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How to choose a blood glucose meter


With so many meters on the market, how do you choose?  Your diabetes educator or phrarmacist can help you choose a blood glucose meter that will meet your needs. 


How do I know if it is accurate?


All meters available in Canada, must meet standards for accuracy.  It is still recommended that you do a lab to meter comparison once a year.  This means taking your meter with you to the lab and checking your blood sugar immediately after having your blood drawn.  Record your result, and compare it to your lab result when you get your result from your health care provider.  Your meter result should be within 20% of your lab result. 


How much should I expect to pay?


Most meters are available free of charge when you purchase the test strips.  The test strips range between $0.80 to $1.00 per strip.  If you have private insurance or you are covered under the Ontario Drug Benefit Plan, your strips will be covered with a prescription.  If you are on insulin or have gestational diabetes and do not have extra insurance coverage, you can apply for a 75% reimbursement of the cost of your strips and lancets up to a maximum of $820 per year, through the Monitoring for Health Program with the Diabetes Canada.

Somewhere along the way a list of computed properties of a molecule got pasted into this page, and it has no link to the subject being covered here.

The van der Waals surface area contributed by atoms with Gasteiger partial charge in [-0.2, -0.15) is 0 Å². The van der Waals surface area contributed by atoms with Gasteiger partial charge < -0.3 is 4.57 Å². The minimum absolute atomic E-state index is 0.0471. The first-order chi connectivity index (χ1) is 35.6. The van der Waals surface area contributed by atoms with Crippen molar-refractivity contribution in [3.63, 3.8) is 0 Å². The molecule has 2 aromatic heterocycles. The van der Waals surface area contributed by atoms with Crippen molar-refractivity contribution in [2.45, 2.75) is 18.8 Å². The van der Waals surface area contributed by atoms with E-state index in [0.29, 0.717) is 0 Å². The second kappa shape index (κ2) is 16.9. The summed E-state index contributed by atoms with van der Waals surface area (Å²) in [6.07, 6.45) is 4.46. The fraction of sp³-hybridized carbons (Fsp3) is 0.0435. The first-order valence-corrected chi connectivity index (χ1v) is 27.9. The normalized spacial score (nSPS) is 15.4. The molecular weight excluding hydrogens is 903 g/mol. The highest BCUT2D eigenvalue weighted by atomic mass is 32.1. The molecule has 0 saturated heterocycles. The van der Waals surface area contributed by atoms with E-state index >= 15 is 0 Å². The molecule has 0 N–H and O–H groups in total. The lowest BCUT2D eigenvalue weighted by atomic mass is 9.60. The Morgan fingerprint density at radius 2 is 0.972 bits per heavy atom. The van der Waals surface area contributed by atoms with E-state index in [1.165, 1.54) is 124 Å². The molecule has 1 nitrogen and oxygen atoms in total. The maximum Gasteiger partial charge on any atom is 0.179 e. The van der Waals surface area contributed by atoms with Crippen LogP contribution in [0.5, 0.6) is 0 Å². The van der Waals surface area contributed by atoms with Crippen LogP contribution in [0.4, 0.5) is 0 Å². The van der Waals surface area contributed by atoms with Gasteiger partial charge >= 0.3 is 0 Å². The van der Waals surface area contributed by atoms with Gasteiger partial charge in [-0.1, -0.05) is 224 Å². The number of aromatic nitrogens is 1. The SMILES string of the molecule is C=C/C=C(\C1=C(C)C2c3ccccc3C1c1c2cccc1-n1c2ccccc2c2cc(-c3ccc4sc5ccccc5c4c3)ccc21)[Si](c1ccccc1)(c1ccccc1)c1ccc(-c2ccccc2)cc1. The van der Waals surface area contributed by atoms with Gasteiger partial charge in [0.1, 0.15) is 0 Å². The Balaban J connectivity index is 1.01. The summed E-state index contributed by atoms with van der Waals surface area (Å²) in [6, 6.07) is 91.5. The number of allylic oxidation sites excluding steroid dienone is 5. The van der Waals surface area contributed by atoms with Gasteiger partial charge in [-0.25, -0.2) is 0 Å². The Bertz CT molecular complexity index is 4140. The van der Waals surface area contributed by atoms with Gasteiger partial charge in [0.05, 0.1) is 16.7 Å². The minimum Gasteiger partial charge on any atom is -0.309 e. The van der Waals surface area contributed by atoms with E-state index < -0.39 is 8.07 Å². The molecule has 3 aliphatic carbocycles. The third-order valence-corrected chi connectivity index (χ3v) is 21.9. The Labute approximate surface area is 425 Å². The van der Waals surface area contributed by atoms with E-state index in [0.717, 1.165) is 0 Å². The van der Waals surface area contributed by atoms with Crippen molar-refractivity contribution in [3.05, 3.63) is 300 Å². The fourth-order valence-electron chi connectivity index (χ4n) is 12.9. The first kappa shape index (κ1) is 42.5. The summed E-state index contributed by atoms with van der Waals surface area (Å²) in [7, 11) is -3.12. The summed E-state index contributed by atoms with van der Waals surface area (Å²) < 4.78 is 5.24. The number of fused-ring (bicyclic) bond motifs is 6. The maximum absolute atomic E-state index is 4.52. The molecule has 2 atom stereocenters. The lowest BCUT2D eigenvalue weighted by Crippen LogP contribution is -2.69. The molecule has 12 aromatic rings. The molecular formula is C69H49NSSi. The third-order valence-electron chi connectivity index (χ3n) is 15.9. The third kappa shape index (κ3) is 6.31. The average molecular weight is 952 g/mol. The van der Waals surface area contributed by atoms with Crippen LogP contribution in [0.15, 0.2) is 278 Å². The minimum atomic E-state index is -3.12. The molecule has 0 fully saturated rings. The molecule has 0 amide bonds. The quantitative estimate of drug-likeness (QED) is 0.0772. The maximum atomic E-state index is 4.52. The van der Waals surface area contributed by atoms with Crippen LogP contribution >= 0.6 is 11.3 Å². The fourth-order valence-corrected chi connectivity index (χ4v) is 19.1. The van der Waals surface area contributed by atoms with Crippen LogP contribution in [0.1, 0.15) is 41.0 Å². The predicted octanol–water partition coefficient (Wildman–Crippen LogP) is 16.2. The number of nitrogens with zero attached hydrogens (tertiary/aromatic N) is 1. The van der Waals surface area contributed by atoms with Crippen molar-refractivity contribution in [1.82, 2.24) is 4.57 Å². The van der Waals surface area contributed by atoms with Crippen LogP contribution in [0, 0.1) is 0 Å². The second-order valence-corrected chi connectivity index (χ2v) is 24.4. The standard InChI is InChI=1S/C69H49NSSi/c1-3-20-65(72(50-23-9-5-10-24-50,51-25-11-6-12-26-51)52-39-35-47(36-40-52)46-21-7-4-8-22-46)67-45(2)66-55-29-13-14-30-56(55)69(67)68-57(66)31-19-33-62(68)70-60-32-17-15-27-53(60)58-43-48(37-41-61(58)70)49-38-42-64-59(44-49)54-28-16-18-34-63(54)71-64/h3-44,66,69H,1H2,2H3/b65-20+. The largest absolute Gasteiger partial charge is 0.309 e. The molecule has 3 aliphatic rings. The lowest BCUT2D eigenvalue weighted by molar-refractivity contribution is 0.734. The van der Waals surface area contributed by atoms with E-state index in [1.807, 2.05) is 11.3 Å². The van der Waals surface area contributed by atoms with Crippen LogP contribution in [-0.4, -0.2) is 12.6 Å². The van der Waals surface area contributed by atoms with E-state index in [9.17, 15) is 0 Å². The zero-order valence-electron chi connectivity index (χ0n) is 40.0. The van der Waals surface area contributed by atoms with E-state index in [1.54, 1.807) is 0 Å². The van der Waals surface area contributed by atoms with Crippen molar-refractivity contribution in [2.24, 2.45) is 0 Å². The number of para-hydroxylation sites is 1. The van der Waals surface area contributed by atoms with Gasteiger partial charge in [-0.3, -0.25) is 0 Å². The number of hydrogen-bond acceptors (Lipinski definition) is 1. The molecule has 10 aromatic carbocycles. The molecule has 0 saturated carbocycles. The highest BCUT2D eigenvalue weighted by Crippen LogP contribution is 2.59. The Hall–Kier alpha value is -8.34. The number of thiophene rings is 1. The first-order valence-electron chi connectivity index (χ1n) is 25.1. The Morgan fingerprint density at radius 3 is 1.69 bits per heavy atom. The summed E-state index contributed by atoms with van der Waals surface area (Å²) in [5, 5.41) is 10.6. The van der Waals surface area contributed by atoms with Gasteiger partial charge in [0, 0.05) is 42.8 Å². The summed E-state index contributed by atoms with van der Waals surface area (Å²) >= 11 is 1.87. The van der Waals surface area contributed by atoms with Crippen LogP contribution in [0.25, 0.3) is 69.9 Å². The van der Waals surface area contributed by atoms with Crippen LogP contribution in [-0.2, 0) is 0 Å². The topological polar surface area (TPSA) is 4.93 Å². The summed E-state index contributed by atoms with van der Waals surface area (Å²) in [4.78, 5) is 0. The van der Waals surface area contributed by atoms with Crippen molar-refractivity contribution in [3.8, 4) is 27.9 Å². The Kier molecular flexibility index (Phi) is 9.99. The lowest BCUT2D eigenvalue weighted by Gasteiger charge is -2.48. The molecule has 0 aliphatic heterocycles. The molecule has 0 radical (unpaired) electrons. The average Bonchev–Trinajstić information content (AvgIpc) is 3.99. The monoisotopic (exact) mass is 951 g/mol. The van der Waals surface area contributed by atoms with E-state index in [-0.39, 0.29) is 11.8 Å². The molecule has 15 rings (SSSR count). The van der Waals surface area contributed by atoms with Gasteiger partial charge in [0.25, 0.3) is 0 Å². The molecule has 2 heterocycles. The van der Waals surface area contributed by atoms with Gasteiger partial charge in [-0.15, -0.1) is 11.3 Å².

To obtain a claim form, please contact the Diabetes Canada at:

Toll-free: 1-800-361-0796 or
Email: [email protected]


Your local Diabetes Canada office, pharmacy or diabetes education centre may also have claim forms available.



Some tips to consider when selecting a meter:                                                                                                                         

  • Choose a meter that appeals to you and that you will use
  • If you don't like pricking your finger, consider a flash glucose meter
  • If you have vision difficulties, choose a meter with a large screen or one that has an audio function
  • If you will be testing in a low-light area, or in the dark, a back-light may be useful
  • Decide if you would like batteries or a charger--if you choose batteries, are they readily available?
  • Are the strips (and container) easy for you to handle?
  • Look at the size of the case--does it fit with your life-style?
  • If you like to review your readings, but don't like to write them down, you may like a meter with a memory or that is downloadable to your computer 




Tips for keeping your meter accurate:

  • Always keep your strips in their proper container
  • Avoid temperature extremes--for example, do not leave your meter or strips in a hot car in the summer
  • Check the expiry date on your strip container




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